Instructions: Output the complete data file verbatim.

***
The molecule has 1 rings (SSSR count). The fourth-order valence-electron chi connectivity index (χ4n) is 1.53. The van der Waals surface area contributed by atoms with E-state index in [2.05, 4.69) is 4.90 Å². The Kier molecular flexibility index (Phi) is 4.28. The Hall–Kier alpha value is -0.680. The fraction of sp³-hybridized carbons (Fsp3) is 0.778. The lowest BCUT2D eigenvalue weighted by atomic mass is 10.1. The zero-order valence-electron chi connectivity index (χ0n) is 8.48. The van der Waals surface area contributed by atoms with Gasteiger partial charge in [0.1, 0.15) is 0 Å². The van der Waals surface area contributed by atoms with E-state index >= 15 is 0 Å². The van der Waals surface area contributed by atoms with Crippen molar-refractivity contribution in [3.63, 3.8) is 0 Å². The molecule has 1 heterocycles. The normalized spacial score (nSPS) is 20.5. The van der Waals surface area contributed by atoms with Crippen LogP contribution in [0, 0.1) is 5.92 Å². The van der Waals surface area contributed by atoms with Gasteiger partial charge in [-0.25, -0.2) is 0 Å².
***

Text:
The molecule has 1 rings (SSSR count). The fourth-order valence-electron chi connectivity index (χ4n) is 1.53. The van der Waals surface area contributed by atoms with E-state index in [2.05, 4.69) is 4.90 Å². The Kier molecular flexibility index (Phi) is 4.28. The Hall–Kier alpha value is -0.680. The fraction of sp³-hybridized carbons (Fsp3) is 0.778. The lowest BCUT2D eigenvalue weighted by atomic mass is 10.1. The zero-order valence-electron chi connectivity index (χ0n) is 8.48. The van der Waals surface area contributed by atoms with Gasteiger partial charge in [0.1, 0.15) is 0 Å². The van der Waals surface area contributed by atoms with E-state index >= 15 is 0 Å². The van der Waals surface area contributed by atoms with Crippen molar-refractivity contribution in [3.63, 3.8) is 0 Å². The molecule has 1 heterocycles. The normalized spacial score (nSPS) is 20.5. The van der Waals surface area contributed by atoms with Crippen LogP contribution in [0, 0.1) is 5.92 Å². The van der Waals surface area contributed by atoms with Gasteiger partial charge in [-0.25, -0.2) is 0 Å².